Driveline gearboxes

All of the transmissions available for sale today has grown exponentially within the last 15 years, all while increasing in complexity. The result is usually that we are now dealing with a varied amount of transmitting types including manual, conventional automatic, automated manual, dual clutch, constantly adjustable, split power and genuine EV.
Until very recently, automotive vehicle manufacturers largely had two types of transmitting to choose from: planetary automatic with torque converter or conventional manual. Today, nevertheless, the volume of choices available demonstrates the changes seen over the industry.

This is also illustrated by the countless various kinds of vehicles now being produced for the marketplace. And not simply conventional vehicles, but also all electric and hybrid automobiles, with each type needing different driveline architectures.

The traditional advancement process Driveline gearboxes involved designing a transmission in isolation from the engine and the rest of the powertrain and vehicle. Nevertheless, this is changing, with the restrictions and complications of this method becoming more widely recognized, and the continuous drive among manufacturers and designers to provide optimal efficiency at reduced weight and cost.

New powertrains feature close integration of components like the prime mover, recovery systems and the gearbox, and in addition rely on highly advanced control systems. This is to make certain that the very best degree of efficiency and functionality is delivered at all times. Manufacturers are under increased pressure to create powertrains that are brand new, different from and much better than the last version-a proposition that’s made more complex by the necessity to integrate brand components, differentiate within the market and do it all on a shorter timescale. Engineering groups are on deadline, and the development process needs to be more efficient and fast-paced than previously.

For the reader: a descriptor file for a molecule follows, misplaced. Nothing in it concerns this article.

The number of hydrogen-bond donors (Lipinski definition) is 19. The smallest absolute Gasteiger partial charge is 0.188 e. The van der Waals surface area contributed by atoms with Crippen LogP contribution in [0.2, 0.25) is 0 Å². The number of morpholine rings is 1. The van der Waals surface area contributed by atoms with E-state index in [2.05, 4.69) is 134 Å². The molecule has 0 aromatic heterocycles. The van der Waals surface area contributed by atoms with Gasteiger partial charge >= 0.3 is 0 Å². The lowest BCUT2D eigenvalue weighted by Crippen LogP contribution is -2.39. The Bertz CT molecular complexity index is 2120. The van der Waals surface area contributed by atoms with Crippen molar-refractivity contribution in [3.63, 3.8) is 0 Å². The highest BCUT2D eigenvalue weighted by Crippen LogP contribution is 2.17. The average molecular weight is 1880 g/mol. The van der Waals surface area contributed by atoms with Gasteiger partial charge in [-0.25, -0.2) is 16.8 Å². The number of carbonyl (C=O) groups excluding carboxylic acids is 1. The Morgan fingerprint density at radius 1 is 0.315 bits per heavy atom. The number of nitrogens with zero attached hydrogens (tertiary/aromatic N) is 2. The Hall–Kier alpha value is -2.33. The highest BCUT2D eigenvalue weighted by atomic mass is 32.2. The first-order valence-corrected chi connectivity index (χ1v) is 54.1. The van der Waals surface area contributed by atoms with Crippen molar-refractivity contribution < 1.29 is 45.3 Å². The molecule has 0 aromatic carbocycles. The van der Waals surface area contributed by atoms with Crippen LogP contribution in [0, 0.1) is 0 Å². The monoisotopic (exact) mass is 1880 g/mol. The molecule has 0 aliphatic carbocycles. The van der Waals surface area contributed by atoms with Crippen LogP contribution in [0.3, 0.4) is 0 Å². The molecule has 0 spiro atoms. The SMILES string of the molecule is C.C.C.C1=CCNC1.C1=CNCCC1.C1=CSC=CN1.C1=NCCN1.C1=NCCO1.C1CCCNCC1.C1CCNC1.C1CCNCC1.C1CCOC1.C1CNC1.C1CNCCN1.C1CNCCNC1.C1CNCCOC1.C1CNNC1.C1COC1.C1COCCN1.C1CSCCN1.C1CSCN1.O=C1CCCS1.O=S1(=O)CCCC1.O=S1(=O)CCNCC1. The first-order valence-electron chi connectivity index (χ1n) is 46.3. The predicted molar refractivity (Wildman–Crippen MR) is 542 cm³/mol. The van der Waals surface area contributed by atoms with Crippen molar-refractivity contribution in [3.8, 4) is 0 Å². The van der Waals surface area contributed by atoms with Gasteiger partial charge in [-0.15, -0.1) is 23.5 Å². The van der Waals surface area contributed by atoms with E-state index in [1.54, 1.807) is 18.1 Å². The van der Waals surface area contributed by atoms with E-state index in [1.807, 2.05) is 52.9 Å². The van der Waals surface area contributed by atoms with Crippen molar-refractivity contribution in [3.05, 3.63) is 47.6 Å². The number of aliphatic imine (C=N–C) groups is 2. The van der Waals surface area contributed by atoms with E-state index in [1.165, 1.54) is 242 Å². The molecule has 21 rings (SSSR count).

Until now, the use of computer-aided engineering (CAE) has been the most common way to build up drivelines. This process involves components and subsystems designed in isolation by silos within the organization that lean toward proven component-level analysis tools. While these are highly advanced tools that enable users to extract very dependable and accurate data, they remain presenting data that is collected without concern of the whole system.

While this may produce components that all work very well individually, putting them with each other without prior account of the entire program can create designs that don’t work, leading to issues in the driveline that are difficult and expensive to correct.